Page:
Table of Contents

Handbook of Regional Innovation and Growth

Handbook of Regional Innovation and Growth

Elgar original reference

Edited by Philip Cooke, Bjørn Asheim, Ron Boschma, Ron Martin, Dafna Schwartz and Franz Tödtling

Today, economic growth is widely understood to be conditioned by productivity increases which are, in turn, profoundly affected by innovation. This volume explores these key relationships between innovation and growth, bringing together experts from both fields to compile a unique Handbook.


Philip Cooke and Dafna Schwartz

Subjects: economics and finance, economics of innovation, evolutionary economics, regional economics, innovation and technology, economics of innovation, urban and regional studies, regional economics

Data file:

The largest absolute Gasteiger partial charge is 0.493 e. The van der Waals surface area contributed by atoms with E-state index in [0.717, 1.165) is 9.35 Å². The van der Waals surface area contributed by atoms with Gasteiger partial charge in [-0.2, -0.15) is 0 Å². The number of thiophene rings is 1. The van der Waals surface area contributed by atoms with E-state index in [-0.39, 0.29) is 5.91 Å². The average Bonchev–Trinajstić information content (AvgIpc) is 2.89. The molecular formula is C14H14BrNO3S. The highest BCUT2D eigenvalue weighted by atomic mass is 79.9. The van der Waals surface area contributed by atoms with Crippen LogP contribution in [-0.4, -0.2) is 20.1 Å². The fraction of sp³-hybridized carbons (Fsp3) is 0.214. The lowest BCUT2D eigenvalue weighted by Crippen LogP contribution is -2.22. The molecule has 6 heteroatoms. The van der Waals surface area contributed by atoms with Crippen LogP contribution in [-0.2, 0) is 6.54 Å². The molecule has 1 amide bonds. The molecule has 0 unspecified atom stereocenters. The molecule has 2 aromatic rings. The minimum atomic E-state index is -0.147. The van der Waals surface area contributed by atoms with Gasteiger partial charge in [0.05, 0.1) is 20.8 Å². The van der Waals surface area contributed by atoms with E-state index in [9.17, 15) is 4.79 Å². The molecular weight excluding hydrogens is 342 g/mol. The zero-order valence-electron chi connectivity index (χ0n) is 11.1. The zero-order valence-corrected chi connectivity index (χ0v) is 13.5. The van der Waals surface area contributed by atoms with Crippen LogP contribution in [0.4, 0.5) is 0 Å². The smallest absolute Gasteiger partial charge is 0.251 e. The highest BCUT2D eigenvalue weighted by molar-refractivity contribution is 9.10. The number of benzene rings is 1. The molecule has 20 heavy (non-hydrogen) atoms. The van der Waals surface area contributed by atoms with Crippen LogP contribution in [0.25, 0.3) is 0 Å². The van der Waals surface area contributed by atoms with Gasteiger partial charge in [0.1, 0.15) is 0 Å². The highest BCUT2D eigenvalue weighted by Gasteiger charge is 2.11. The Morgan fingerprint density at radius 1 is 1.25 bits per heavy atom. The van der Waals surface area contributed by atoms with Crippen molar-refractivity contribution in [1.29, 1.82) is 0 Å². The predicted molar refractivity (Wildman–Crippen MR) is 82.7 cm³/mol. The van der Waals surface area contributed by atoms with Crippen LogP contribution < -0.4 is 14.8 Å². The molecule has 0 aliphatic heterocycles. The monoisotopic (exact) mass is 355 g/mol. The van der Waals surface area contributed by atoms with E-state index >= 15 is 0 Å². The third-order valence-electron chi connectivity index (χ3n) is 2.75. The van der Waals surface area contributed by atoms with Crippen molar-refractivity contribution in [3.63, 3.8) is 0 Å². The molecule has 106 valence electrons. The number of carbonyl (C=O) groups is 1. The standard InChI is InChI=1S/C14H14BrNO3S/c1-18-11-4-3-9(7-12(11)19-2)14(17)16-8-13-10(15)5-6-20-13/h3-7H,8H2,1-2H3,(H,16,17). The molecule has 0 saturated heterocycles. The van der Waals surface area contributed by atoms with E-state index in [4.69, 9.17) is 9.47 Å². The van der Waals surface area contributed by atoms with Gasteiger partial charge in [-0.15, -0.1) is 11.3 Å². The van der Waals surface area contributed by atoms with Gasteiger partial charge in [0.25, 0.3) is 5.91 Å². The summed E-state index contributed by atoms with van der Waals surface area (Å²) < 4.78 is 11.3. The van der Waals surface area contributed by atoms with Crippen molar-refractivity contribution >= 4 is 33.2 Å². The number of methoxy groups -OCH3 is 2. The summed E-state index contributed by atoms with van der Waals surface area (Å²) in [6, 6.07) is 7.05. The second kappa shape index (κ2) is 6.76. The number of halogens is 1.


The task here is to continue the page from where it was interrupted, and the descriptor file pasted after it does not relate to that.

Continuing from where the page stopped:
Philip Cooke and Dafna Schwartz CONVENTIONS AND CONTEXT A substantial portion of innovation research and practice is focused upon new technology businesses. This is not surprising since, increasingly, entrepreneurship is the handmaiden of commercialized recombined new and existing knowledge, as Schumpeter (Mark 1) correctly observed. Intellectually, the transformation of, for example, laboratory discoveries of genetic sequences and associated molecules that may interrupt or prevent disease into therapeutic treatments by dedicated biotechnology firms is interesting for three reasons. First, it shows how the most advanced science-based research is now often to be found in the laboratories of research institutes inside leading research universities rather than corporate laboratories. This represents a geographical shift in the centre of gravity of ‘translational’ knowledge in the life sciences, which attracts agglomerations of entrepreneurial businesses as innovation systems theorems predict. However it does not do so uniformly, which hints at crucial qualitative elements that need to be teased out of the data to explain the marked spatial unevenness of contemporary knowledge dynamics (see also Isaksen’s Chapter 22 on ‘Cluster evolution’ in this Handbook). Second, new agglomerations of the kind under inspection tend to be exemplars of clustering, embracing the collaborative networking based on high-trust learning and associated social capital that exercises many of the accounts in the preceding sections of this Handbook. Accordingly, new organizational forms and mechanisms of communication of cumulative and combinative knowledge – external to the corporate management confines of the large or multinational firm – come into play. Whereas large corporations are universally understood...